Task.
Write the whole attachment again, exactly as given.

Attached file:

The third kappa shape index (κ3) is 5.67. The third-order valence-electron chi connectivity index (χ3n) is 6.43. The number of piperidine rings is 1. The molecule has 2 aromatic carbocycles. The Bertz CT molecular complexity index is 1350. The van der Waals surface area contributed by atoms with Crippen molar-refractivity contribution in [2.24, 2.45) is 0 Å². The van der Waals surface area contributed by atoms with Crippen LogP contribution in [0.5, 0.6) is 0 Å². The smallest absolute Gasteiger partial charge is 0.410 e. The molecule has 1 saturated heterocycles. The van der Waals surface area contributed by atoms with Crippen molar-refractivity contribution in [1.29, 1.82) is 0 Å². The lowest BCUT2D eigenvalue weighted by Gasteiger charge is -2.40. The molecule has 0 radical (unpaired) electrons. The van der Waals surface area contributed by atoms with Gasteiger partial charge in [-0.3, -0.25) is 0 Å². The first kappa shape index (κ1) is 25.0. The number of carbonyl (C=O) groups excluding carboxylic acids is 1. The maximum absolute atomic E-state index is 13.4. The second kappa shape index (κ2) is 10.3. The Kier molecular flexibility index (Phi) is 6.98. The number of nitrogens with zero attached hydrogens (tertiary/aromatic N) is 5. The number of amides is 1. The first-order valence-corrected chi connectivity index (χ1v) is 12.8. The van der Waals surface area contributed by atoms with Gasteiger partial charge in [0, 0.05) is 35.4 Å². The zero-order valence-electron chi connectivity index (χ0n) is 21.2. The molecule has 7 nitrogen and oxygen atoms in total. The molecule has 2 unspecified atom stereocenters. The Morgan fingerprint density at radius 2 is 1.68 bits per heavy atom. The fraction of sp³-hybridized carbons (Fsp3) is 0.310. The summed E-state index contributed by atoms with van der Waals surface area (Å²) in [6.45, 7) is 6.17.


The third kappa shape index (κ3) is 5.67. The third-order valence-electron chi connectivity index (χ3n) is 6.43. The number of piperidine rings is 1. The molecule has 2 aromatic carbocycles. The Bertz CT molecular complexity index is 1350. The van der Waals surface area contributed by atoms with Crippen molar-refractivity contribution in [2.24, 2.45) is 0 Å². The van der Waals surface area contributed by atoms with Crippen LogP contribution in [0.5, 0.6) is 0 Å². The smallest absolute Gasteiger partial charge is 0.410 e. The molecule has 1 saturated heterocycles. The van der Waals surface area contributed by atoms with Crippen molar-refractivity contribution in [1.29, 1.82) is 0 Å². The lowest BCUT2D eigenvalue weighted by Gasteiger charge is -2.40. The molecule has 0 radical (unpaired) electrons. The van der Waals surface area contributed by atoms with Gasteiger partial charge in [-0.3, -0.25) is 0 Å². The first kappa shape index (κ1) is 25.0. The number of carbonyl (C=O) groups excluding carboxylic acids is 1. The maximum absolute atomic E-state index is 13.4. The second kappa shape index (κ2) is 10.3. The Kier molecular flexibility index (Phi) is 6.98. The number of nitrogens with zero attached hydrogens (tertiary/aromatic N) is 5. The number of amides is 1. The first-order valence-corrected chi connectivity index (χ1v) is 12.8. The van der Waals surface area contributed by atoms with Gasteiger partial charge in [0, 0.05) is 35.4 Å². The zero-order valence-electron chi connectivity index (χ0n) is 21.2. The molecule has 7 nitrogen and oxygen atoms in total. The molecule has 2 unspecified atom stereocenters. The Morgan fingerprint density at radius 2 is 1.68 bits per heavy atom. The fraction of sp³-hybridized carbons (Fsp3) is 0.310. The summed E-state index contributed by atoms with van der Waals surface area (Å²) in [6.45, 7) is 6.17.